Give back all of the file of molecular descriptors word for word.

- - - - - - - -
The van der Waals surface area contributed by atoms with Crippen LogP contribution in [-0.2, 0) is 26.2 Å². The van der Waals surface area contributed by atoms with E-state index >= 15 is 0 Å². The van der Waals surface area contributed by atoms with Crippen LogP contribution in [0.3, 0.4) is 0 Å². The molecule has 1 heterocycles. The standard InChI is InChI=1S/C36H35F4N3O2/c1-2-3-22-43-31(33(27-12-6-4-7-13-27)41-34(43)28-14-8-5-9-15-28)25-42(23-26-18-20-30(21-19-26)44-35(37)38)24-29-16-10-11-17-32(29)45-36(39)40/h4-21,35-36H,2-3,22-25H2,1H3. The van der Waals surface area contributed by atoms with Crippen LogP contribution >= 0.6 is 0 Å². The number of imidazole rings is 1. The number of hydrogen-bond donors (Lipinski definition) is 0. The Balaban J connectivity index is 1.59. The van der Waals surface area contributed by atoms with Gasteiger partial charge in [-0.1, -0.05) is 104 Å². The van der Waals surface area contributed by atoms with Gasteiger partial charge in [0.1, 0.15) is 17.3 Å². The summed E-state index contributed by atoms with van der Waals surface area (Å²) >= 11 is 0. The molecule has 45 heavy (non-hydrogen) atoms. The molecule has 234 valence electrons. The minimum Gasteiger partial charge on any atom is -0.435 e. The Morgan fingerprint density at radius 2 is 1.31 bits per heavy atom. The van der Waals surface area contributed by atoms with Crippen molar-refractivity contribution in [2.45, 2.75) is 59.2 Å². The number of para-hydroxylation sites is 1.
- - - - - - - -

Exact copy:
The van der Waals surface area contributed by atoms with Crippen LogP contribution in [-0.2, 0) is 26.2 Å². The van der Waals surface area contributed by atoms with E-state index >= 15 is 0 Å². The van der Waals surface area contributed by atoms with Crippen LogP contribution in [0.3, 0.4) is 0 Å². The molecule has 1 heterocycles. The standard InChI is InChI=1S/C36H35F4N3O2/c1-2-3-22-43-31(33(27-12-6-4-7-13-27)41-34(43)28-14-8-5-9-15-28)25-42(23-26-18-20-30(21-19-26)44-35(37)38)24-29-16-10-11-17-32(29)45-36(39)40/h4-21,35-36H,2-3,22-25H2,1H3. The van der Waals surface area contributed by atoms with Crippen LogP contribution >= 0.6 is 0 Å². The number of imidazole rings is 1. The number of hydrogen-bond donors (Lipinski definition) is 0. The Balaban J connectivity index is 1.59. The van der Waals surface area contributed by atoms with Gasteiger partial charge in [-0.1, -0.05) is 104 Å². The van der Waals surface area contributed by atoms with Gasteiger partial charge in [0.1, 0.15) is 17.3 Å². The summed E-state index contributed by atoms with van der Waals surface area (Å²) >= 11 is 0. The molecule has 45 heavy (non-hydrogen) atoms. The molecule has 234 valence electrons. The minimum Gasteiger partial charge on any atom is -0.435 e. The Morgan fingerprint density at radius 2 is 1.31 bits per heavy atom. The van der Waals surface area contributed by atoms with Crippen molar-refractivity contribution in [2.45, 2.75) is 59.2 Å². The number of para-hydroxylation sites is 1.